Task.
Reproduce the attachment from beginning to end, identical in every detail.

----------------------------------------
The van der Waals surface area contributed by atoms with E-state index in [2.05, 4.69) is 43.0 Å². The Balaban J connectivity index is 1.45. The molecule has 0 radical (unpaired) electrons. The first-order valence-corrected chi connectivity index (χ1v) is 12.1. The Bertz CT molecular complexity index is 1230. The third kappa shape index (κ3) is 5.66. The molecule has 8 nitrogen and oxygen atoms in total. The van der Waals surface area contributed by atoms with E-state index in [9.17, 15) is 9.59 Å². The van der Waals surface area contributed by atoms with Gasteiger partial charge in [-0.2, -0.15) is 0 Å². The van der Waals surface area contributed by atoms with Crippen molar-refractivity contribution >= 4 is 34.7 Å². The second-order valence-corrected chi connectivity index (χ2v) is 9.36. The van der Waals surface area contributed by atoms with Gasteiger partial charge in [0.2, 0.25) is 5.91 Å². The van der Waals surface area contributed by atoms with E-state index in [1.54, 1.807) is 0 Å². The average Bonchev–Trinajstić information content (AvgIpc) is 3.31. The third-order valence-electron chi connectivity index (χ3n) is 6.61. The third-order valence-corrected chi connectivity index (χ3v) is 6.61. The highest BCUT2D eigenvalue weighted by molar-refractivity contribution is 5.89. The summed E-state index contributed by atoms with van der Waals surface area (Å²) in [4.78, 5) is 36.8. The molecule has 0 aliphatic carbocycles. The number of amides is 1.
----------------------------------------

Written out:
The van der Waals surface area contributed by atoms with E-state index in [2.05, 4.69) is 43.0 Å². The Balaban J connectivity index is 1.45. The molecule has 0 radical (unpaired) electrons. The first-order valence-corrected chi connectivity index (χ1v) is 12.1. The Bertz CT molecular complexity index is 1230. The third kappa shape index (κ3) is 5.66. The molecule has 8 nitrogen and oxygen atoms in total. The van der Waals surface area contributed by atoms with E-state index in [9.17, 15) is 9.59 Å². The van der Waals surface area contributed by atoms with Gasteiger partial charge in [-0.2, -0.15) is 0 Å². The van der Waals surface area contributed by atoms with Crippen molar-refractivity contribution >= 4 is 34.7 Å². The second-order valence-corrected chi connectivity index (χ2v) is 9.36. The van der Waals surface area contributed by atoms with Gasteiger partial charge in [0.2, 0.25) is 5.91 Å². The van der Waals surface area contributed by atoms with E-state index in [1.54, 1.807) is 0 Å². The average Bonchev–Trinajstić information content (AvgIpc) is 3.31. The third-order valence-electron chi connectivity index (χ3n) is 6.61. The third-order valence-corrected chi connectivity index (χ3v) is 6.61. The highest BCUT2D eigenvalue weighted by molar-refractivity contribution is 5.89. The summed E-state index contributed by atoms with van der Waals surface area (Å²) in [4.78, 5) is 36.8. The molecule has 0 aliphatic carbocycles. The number of amides is 1.